Decrease in Actual Hourly Wages when Factoring in Time Spent Commuting

Last week, Urban Decision Group’s Map of the Week dealt with Average Commuting Times in the continental U.S.  This week’s Map of the Week builds on this data.  All of the data comes from the American Community Survey (ACS) 2006-2010.  Each dataset is  aggregated into grid cells  20 square miles in size.

Last week we calculated the average commuting time in minutes per trip.  From this we can calculate the the average number of hours a worker spends commuting per week regardless of the mode of transportation.  We then used two ACS datasets to compute the average hourly wages for a worker that lives within each grid cell (a 20 square mile area).  The  average hourly wage computation is based on a 40 hour work week and 48 weeks of work per year-this assumption factors in holidays and 2 weeks of vacation per year.  We then computed a new hourly wage by adding the number of hours spent commuting per week to 40.  In other words, if the average worker spends 3 hours per week commuting, then they are actually “working” 43 hours per week.  The base hourly wage is then subtracted from the “new” hourly wage (which factors in time spent commuting) to arrive at the decrease in hourly wages after factoring in the time spent commuting.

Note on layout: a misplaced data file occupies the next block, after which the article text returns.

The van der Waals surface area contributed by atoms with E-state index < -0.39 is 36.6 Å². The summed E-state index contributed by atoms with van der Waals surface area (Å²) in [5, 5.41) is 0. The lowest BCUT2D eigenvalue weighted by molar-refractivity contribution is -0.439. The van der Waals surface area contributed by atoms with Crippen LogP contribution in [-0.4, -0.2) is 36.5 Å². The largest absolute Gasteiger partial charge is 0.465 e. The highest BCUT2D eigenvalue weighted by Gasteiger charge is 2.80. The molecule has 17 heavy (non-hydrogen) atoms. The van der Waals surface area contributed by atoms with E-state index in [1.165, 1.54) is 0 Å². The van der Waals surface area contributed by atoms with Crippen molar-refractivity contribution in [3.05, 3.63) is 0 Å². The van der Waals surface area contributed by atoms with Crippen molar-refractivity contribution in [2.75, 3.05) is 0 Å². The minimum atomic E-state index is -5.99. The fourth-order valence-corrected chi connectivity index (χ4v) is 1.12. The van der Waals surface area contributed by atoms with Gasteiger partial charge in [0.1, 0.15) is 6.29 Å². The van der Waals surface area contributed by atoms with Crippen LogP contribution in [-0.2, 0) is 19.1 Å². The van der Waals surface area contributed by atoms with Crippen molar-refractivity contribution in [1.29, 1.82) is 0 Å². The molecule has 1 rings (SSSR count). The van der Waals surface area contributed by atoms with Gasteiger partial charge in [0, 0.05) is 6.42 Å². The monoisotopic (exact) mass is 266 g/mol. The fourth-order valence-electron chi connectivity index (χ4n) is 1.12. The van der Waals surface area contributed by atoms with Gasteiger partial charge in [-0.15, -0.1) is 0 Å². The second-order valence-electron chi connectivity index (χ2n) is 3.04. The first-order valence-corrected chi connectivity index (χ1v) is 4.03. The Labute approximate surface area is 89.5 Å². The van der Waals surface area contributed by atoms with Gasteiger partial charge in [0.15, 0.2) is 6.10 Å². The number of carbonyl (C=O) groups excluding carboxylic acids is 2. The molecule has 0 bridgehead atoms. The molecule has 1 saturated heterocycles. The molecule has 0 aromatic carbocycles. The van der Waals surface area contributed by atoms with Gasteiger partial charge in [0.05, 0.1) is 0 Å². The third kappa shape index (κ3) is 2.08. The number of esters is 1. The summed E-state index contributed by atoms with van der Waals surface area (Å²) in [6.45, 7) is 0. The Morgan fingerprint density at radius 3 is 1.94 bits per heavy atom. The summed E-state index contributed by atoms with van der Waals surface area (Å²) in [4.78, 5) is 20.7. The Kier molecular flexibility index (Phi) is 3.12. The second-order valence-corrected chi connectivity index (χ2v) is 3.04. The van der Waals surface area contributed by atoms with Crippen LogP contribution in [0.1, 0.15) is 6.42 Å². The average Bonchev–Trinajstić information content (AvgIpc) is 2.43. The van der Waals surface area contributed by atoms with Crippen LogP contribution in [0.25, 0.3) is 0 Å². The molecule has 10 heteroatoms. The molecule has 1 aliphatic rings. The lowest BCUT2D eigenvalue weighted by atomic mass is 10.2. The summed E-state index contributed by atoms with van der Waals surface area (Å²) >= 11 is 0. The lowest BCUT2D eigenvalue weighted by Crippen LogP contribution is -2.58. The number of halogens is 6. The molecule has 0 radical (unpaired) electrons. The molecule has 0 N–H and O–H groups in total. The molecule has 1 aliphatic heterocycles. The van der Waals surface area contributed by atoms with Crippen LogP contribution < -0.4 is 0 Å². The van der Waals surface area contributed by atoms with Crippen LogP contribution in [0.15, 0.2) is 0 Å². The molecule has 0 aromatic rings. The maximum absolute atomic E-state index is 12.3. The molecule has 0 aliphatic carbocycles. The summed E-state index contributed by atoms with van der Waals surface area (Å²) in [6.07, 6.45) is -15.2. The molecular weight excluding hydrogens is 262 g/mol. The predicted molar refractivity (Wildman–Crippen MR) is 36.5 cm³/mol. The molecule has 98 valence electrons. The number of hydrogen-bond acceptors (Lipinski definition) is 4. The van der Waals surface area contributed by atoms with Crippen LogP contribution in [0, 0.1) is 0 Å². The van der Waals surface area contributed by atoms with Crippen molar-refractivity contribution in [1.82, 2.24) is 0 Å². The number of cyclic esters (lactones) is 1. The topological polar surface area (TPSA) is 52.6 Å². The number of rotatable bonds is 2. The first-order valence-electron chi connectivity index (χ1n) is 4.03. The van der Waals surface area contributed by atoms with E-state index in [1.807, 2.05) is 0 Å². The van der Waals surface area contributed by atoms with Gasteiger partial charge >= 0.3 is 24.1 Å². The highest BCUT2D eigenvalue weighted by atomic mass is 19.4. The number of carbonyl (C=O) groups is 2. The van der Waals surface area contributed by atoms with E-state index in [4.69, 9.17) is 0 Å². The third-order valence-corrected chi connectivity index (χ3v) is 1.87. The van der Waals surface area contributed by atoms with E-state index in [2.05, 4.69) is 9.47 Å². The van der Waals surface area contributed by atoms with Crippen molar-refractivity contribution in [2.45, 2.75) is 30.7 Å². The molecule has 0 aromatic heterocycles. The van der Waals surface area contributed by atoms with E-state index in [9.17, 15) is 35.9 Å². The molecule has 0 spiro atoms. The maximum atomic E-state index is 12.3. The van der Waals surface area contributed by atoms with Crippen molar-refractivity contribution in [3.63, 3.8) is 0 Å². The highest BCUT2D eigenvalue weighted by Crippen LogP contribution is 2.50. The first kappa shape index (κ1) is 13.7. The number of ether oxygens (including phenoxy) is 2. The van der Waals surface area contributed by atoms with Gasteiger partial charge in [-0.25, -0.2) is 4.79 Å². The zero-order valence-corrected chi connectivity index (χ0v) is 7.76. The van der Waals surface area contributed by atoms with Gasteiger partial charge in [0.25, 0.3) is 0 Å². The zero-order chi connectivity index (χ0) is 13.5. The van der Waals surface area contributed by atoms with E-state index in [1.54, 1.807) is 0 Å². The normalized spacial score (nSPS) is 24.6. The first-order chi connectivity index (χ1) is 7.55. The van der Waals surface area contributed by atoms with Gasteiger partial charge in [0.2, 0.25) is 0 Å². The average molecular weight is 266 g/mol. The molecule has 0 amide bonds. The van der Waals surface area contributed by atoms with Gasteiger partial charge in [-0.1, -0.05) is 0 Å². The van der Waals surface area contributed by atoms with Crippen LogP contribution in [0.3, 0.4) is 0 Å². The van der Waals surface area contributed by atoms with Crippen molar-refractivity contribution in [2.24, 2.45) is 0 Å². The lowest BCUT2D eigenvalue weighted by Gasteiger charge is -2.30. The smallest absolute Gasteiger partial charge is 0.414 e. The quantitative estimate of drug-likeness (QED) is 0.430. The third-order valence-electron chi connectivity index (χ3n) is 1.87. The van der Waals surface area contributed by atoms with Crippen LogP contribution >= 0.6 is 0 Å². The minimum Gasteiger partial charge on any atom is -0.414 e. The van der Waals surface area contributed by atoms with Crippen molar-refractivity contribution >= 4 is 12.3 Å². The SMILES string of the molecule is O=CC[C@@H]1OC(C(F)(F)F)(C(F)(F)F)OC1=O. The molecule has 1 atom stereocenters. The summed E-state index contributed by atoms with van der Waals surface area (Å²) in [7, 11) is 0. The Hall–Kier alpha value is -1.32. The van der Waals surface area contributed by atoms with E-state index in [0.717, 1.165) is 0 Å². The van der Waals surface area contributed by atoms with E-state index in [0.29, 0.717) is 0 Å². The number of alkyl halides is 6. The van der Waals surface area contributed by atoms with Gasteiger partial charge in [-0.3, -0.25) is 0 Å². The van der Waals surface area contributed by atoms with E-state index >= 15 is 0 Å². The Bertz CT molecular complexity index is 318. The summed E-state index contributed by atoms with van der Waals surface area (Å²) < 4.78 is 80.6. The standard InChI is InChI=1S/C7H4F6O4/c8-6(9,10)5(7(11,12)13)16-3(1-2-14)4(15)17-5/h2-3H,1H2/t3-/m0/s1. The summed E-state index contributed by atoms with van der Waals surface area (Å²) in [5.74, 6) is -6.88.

If you click on any cell in this week’s map, it will display the amount of dollars you can subtract from the average worker’s hourly wage to derive the actual hourly wage after considering the average worker’s commute time.  Why is this important?  It’s important because it considers things like negative externalities and opportunity costs.  The time spent commuting to a job is time that the worker could be spending with friends or family, working on another job, etc.  In other words, a worker may want to consider a lower paying job if the job is closer to hisher home.  This particular exercise is exclusive of gas prices, which is a whole other matter.

Keep in mind, the grid cells represent the location of the worker’s residence, not the location of employment.  The location of employment has already been factored in when we computed the time spent commuting.  When you click on a cell, the field named CHGINWAGES contains the dollar amount you should subtract from the worker’s hourly wage.  If you want to compute your actual hourly wage you first need to compute your base hourly wage by taking your salary, divide it by 40, and then divide that by 48.  Then locate the grid cell that represents your residence, click on it, and then subtract the amount displayed from your hourly wage.